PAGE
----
Time’s art critic and cultural pundit (A Jerk on One End, 1999, etc.) finally produces his decades-in-the-making consideration of the Spanish painter.
Hughes had been “blocked for years,” he admits, before a 1999 car crash in his native Australia landed him in the hospital for more than six months and gave him direct experience with the “fear, despair, and pain” that Francisco Goya (1746–1828) excelled in depicting. Despite opening on this personal note, the text overall is simply another demonstration of Hughes’s always impressive ability to write about art for the general public without either pandering or putting on airs (American Visions, 1997, etc.). The prose is vigorous and opinionated—swipes at “the animal-rights faithful” and Hemingway’s “kitsch writing” during a discussion of Goya’s bullfighting etchings, for example—but no more so than usual for this writer. And the firmly expressed opinions don’t convey a more private engagement with the material: exegeses of Goya’s scathing series on The Disasters of War or his great painting of political martyrdom, The Third of May 1808, are intelligent, thorough, and involved without achieving that additional intimacy accessible only to an author more willing to sound vulnerable than Hughes is. We wouldn’t miss this quality if the opening pages hadn’t seemed to promise it; Goya smoothly blends art, cultural, and political history with biography to cogently capture its subject’s wide-ranging genius, reminding us that the creator of such searing images of human cruelty, duplicity, and stupidity as the Caprichos etchings was also a perfectly contented, if slightly bored, painter of sedate royal portraits for three generations of Spanish monarchs. (The reactionary Fernando VII finally drove him into self-imposed exile in France in 1824.) For all Hughes’s fluid exposition and astute character assessments, it remains a mystery how this “man reasonably at ease in the world” could cast such a cold eye on its horrors.
A solid work of art history, though not the revelatory summing-up the author appears to have aspired to. (215 illustrations, 115 in color, color not seen)
A sometimes poignant, sometimes nasty, often amusing and always erudite memoir by the historian and art critic (Goya, 2003, etc.).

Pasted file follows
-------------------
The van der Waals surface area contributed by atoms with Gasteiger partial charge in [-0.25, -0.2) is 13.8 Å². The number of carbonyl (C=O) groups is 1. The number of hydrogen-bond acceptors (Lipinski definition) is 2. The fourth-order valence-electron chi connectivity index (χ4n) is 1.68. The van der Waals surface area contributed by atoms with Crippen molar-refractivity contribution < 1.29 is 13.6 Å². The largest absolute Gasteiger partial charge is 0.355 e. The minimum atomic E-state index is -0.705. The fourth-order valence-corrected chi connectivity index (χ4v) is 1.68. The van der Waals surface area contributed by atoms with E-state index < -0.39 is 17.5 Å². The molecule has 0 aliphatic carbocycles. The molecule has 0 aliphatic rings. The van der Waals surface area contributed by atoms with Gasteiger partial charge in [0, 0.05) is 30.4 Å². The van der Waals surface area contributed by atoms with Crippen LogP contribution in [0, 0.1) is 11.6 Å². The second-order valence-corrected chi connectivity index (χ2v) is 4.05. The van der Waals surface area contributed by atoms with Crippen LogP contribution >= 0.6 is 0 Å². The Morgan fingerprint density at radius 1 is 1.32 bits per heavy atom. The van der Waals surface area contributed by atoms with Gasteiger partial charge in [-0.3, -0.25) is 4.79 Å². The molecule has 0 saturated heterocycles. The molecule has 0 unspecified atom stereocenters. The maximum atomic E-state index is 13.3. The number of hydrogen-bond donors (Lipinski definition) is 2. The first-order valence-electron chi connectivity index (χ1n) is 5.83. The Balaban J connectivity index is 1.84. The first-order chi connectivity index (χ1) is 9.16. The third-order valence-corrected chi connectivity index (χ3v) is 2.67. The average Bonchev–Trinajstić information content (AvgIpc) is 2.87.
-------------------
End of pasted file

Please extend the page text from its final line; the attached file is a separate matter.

Hughes begins his account with near-death (a 1999 car crash in Australia), ends with the beginnings of his professional life in 1970 (aboard a plane from Rome to New York City, where he will begin his long tenure as art critic for Time magazine). In between are stories about his family (the Hugheses had some prominence Down Under; his father was a heroic pilot in WWI), about his fierce Roman Catholic schooling (it didn’t take), the genesis of his love of art, his decision to leave Australia, his loves and losses and failed marriage, his European travels, his gradual emergence as a writer, his relationships with artists and publishers and the BBC (for whom he freelanced). At times, Hughes is gleefully self-deprecating, no more so than during his protracted tragi-comic account of his marriage to a woman who, throughout their relationship, apparently slept with just about every weirdo in London (and elsewhere) in the ’60s, including Jimi Hendrix, whose contribution to Hughes family harmony was a case of the clap. “I was a cuckold going cuckoo,” he laments. The author also skewers and grills a number of folks and phenomena and fashions—from Tiny Tim to Irwin Shaw (who once stole Hughes’s girlfriend) to Easy Rider to what he views as the entire anti-intellectual, superficial, hyper-religious, ultra-phony, trashy, celebrity-besotted American culture of today. Some highlights: the merry mortars he launches against the Australian press, his stories about Catholic boarding school, his account of Florence’s disastrous 1966 flood, his flops as a writer (he couldn’t finish a book on da Vinci), his swift report about his courtship by Time. (An error: Polonius is addressing Laertes, not Hamlet, when he says “to thine own self be true.”)
A long, unblinking look in time’s mirror, by a writer who has spent his life mastering his subject and his craft.
In the spirit of his Barcelona (1992), the art critic and cultural historian zooms through Roman history, from Romulus and Remus to today.
Hughes’ (Things I Didn’t Know, 2006, etc.) subtitle is a bit misleading—“personal history” composes but a nail or two in the impressive edifice he has erected—but few readers will complain about anything else. Though his focus is principally on architecture, painting and sculpture, he pauses occasionally to provide historical context, offer portraits of key personalities and grouse about popular culture. Hughes eviscerates The Da Vinci Code (“wretchedly ill-written”), religious fundamentalists (who, he says, have created no art above the level of “drive-in megachurches”), the belief in the virginity of Mary and the noisy crowds in the Sistine Chapel (“just shut the fuck up, please, pretty please, if you can, if you don’t mind, if you won’t burst”). He also raves about artists and artistic works he loves, injecting his text with heavy doses of superlatives: The Pantheon is “certainly the greatest of all surviving structures of ancient Rome”; the Sistine ceiling is “one of the world’s supreme sights.” (Hughes also gives a grand account of the debate about the recent cleaning of Michelangelo’s masterwork.) The author’s knowledge about individual artists and works—and about Roman history—is prodigious, but he is never is pedantic or dull. There are a couple of strange moments—do readers need to be told what Schadenfreude means? Isn’t it a stretch to say that Keats and Shelley were friends?—but mostly there are moments of delight and surprise. We learn that on the Grand Tour, Horace Walpole saw his dog eaten by a wolf in the Alps; we smell the streets of ancient Rome; we discover that hippos were among the animals that fought in the Colosseum.
An appealing mixture of erudition about high culture and curmudgeonly complaints about low.